I’m not sure how much of the co-optation strategy the Republicans will employ, but I will be genuinely shocked if they don’t go all-out with the fear, smear, and suppress strategy. It’s difficult to imagine anything worse than 2004, but it will be. The difference will be that the Democrats should see it coming this time, the Republicans will have far less crediblity and public support, and there will be a much more developed blogger and activist network on our side. Better yet, the Republicans won’t have a lapdog Congress willing to look the other way if there’s evidence of election shenanigans.

I think the Republicans’ choice in 2008 really will be whether they want to brand themselves as the party of cheaters and frothing madmen, or risk getting eaten alive by their own frothing madman pundits. Either way, I think they’re going to be in a very deep hole, and their best hope is if the Democrats voluntarily assume partial ownership of the Iraqupation, or any of Dubya’s other misbegotten popular ideas. (Note to Dems: Please do not worry about investigative overreach – the only way you’re going to piss off the majority of voters is if you pull your punches and let the Bushies off with an inconclusive slap on the wrist.)

4 comments April 2nd, 2007 at 05:42pm Posted by Eli

Entry Filed under: Bush,Constitution,Corruption/Cronyism,Elections,Media,Politics,Republicans,Rove

Electoral College Dropouts

E.J. Dionne has an interesting column in today’s WaPo about a strategy to short-circuit the Electoral College:

As someone who lives in Maryland, I am proud that my state may pioneer a process that could lead to popular election of the president. The state Senate passed a bill last Wednesday that would commit Maryland’s 10 electors to voting for the winner of the nationwide popular vote. The bill is expected to pass in the House of Delegates this week, and Gov. Martin O’Malley has said he would sign it.

The law would not take effect unless states representing a 270-vote electoral college majority pass similar laws. The idea is to create a compact among states genuinely committed to popular rule.

Yes, this is an effort to circumvent the cumbersome process of amending the Constitution. That’s the only practical way of moving toward a more democratic system. Because three-quarters of the states have to approve an amendment to the Constitution, only 13 sparsely populated states — overrepresented in the electoral college — could block popular election.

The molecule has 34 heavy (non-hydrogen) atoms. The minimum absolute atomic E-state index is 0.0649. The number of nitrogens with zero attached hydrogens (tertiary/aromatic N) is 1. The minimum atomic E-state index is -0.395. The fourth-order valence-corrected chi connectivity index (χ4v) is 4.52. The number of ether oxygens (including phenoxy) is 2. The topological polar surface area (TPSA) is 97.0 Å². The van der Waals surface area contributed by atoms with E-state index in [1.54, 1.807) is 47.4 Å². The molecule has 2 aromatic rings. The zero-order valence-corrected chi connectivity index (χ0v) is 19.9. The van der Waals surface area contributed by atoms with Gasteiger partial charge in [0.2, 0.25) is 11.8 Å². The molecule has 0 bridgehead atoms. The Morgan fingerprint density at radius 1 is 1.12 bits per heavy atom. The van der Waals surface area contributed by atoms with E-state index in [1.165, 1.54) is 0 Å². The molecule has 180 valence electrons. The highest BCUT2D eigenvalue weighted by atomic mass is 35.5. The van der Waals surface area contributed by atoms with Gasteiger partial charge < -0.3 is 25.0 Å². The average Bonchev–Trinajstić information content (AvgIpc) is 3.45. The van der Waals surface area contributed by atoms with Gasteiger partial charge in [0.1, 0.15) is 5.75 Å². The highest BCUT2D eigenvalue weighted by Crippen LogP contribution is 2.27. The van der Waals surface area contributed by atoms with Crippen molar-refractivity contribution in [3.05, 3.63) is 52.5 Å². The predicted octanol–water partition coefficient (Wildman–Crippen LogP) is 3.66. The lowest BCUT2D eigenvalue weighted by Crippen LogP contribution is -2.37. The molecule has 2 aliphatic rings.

Remember, states get one electoral vote for each member of the House of Representatives plus both senators. No matter how small, every state has at least three electoral votes. The three electors from Wyoming, with an estimated 2006 population of 515,004, represent 171,668 people each. California, with a population of 36,457,549, gets 55 electors, each representing 662,865 people. A presidential vote cast in Wyoming thus has nearly four times the value of a vote in California.

The democratic solution is for legislatures to agree to use their electoral votes to support the winner nationally. Devised by John R. Koza, a consulting professor at Stanford University — he also invented the scratch-off lottery ticket — the idea has been advanced by the National Popular Vote campaign and, in Maryland, by state Sen. Jamie Raskin, a longtime champion of more democratic election and campaign finance laws. Comparable bills have been approved by one legislative chamber in Arkansas, Hawaii and Colorado.

I really like this idea. Not only does it break the power of the Electoral College, but it also breaks the veto power of the small-population states who benefit disproportionately from the Electoral College, and would therefore block any reform.

Yes, I know it could potentially result in candidates simply playing to maximize their vote totals in states like NY, CA or TX, but even if so (which I doubt), is that really any worse than the situation that we have now, where voters in those states (and other solidly red or blue ones) have absolutely no say at all in who gets to be president? I think this would improve turnout, especially in non-swing states, and allow voters across the country to really participate in the presidential election process, rather than simply going through the expected motions.

3 comments April 2nd, 2007 at 12:24pm Posted by Eli

Entry Filed under: Constitution,Elections,Politics

Monday Media Blogging – Bad Taste Edition

Two very different attempts to explain what Hitler’s problem was:
One of my all-time favorite fake commercials:

April 2nd, 2007 at 07:29am Posted by Eli

Entry Filed under: Monday Media Blogging

More Wisdom


Ballard St. is a veritable font of it.

April 2nd, 2007 at 12:45am Posted by Eli

Entry Filed under: Comics